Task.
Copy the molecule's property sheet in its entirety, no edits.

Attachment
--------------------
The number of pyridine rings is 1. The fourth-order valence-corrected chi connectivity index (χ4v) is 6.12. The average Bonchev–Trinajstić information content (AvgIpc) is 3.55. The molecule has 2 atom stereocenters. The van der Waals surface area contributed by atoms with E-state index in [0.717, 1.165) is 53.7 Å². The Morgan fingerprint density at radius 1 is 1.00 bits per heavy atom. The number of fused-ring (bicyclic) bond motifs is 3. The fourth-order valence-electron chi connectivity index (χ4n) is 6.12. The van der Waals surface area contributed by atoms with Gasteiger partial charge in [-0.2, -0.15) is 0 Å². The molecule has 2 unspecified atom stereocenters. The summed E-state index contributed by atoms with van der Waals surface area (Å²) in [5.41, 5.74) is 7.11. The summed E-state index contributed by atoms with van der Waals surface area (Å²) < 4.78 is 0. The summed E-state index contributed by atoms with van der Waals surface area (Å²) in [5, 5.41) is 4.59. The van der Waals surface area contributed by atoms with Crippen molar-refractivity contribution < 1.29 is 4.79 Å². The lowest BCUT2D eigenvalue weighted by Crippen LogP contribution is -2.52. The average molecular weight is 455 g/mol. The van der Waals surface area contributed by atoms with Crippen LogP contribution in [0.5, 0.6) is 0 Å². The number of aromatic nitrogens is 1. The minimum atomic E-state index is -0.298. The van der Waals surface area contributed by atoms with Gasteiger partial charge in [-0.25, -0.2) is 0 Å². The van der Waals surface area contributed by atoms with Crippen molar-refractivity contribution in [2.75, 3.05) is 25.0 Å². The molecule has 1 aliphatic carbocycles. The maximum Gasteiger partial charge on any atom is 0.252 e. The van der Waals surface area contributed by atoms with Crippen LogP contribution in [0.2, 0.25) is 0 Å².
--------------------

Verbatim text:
The number of pyridine rings is 1. The fourth-order valence-corrected chi connectivity index (χ4v) is 6.12. The average Bonchev–Trinajstić information content (AvgIpc) is 3.55. The molecule has 2 atom stereocenters. The van der Waals surface area contributed by atoms with E-state index in [0.717, 1.165) is 53.7 Å². The Morgan fingerprint density at radius 1 is 1.00 bits per heavy atom. The number of fused-ring (bicyclic) bond motifs is 3. The fourth-order valence-electron chi connectivity index (χ4n) is 6.12. The van der Waals surface area contributed by atoms with Gasteiger partial charge in [-0.2, -0.15) is 0 Å². The molecule has 2 unspecified atom stereocenters. The summed E-state index contributed by atoms with van der Waals surface area (Å²) in [5.41, 5.74) is 7.11. The summed E-state index contributed by atoms with van der Waals surface area (Å²) < 4.78 is 0. The summed E-state index contributed by atoms with van der Waals surface area (Å²) in [5, 5.41) is 4.59. The van der Waals surface area contributed by atoms with Crippen molar-refractivity contribution < 1.29 is 4.79 Å². The lowest BCUT2D eigenvalue weighted by Crippen LogP contribution is -2.52. The average molecular weight is 455 g/mol. The van der Waals surface area contributed by atoms with Crippen LogP contribution in [0.5, 0.6) is 0 Å². The number of aromatic nitrogens is 1. The minimum atomic E-state index is -0.298. The van der Waals surface area contributed by atoms with Gasteiger partial charge in [-0.25, -0.2) is 0 Å². The van der Waals surface area contributed by atoms with Crippen molar-refractivity contribution in [2.75, 3.05) is 25.0 Å². The molecule has 1 aliphatic carbocycles. The maximum Gasteiger partial charge on any atom is 0.252 e. The van der Waals surface area contributed by atoms with Crippen LogP contribution in [0.2, 0.25) is 0 Å².